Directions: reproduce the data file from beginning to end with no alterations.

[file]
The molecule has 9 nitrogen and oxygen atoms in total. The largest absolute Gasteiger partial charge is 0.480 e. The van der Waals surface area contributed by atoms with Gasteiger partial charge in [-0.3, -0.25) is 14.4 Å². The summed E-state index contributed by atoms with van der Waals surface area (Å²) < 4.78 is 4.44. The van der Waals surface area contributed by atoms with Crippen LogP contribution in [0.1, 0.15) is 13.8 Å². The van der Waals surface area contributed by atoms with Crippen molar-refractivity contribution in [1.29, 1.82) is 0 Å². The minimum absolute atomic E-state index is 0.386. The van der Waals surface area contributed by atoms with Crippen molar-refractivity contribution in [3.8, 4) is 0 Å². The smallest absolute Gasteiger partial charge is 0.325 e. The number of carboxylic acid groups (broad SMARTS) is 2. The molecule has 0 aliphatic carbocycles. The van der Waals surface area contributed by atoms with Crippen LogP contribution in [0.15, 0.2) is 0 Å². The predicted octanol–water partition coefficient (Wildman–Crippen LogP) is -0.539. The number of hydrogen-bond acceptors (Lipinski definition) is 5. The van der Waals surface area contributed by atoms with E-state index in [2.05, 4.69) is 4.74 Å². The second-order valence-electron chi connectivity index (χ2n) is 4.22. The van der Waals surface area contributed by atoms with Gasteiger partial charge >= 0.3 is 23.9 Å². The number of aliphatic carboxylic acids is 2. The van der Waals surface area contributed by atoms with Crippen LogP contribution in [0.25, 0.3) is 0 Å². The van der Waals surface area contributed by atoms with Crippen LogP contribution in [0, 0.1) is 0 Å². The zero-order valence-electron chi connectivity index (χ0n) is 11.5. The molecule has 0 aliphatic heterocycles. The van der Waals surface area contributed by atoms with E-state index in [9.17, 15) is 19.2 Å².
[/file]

The molecule has 9 nitrogen and oxygen atoms in total. The largest absolute Gasteiger partial charge is 0.480 e. The van der Waals surface area contributed by atoms with Gasteiger partial charge in [-0.3, -0.25) is 14.4 Å². The summed E-state index contributed by atoms with van der Waals surface area (Å²) < 4.78 is 4.44. The van der Waals surface area contributed by atoms with Crippen LogP contribution in [0.1, 0.15) is 13.8 Å². The van der Waals surface area contributed by atoms with Crippen molar-refractivity contribution in [1.29, 1.82) is 0 Å². The minimum absolute atomic E-state index is 0.386. The van der Waals surface area contributed by atoms with Crippen molar-refractivity contribution in [3.8, 4) is 0 Å². The smallest absolute Gasteiger partial charge is 0.325 e. The number of carboxylic acid groups (broad SMARTS) is 2. The molecule has 0 aliphatic carbocycles. The van der Waals surface area contributed by atoms with Crippen LogP contribution in [0.15, 0.2) is 0 Å². The predicted octanol–water partition coefficient (Wildman–Crippen LogP) is -0.539. The number of hydrogen-bond acceptors (Lipinski definition) is 5. The van der Waals surface area contributed by atoms with E-state index in [2.05, 4.69) is 4.74 Å². The second-order valence-electron chi connectivity index (χ2n) is 4.22. The van der Waals surface area contributed by atoms with Gasteiger partial charge >= 0.3 is 23.9 Å². The number of aliphatic carboxylic acids is 2. The van der Waals surface area contributed by atoms with Crippen LogP contribution in [0.25, 0.3) is 0 Å². The van der Waals surface area contributed by atoms with Crippen LogP contribution in [0, 0.1) is 0 Å². The zero-order valence-electron chi connectivity index (χ0n) is 11.5. The molecule has 0 aliphatic heterocycles. The van der Waals surface area contributed by atoms with E-state index in [9.17, 15) is 19.2 Å².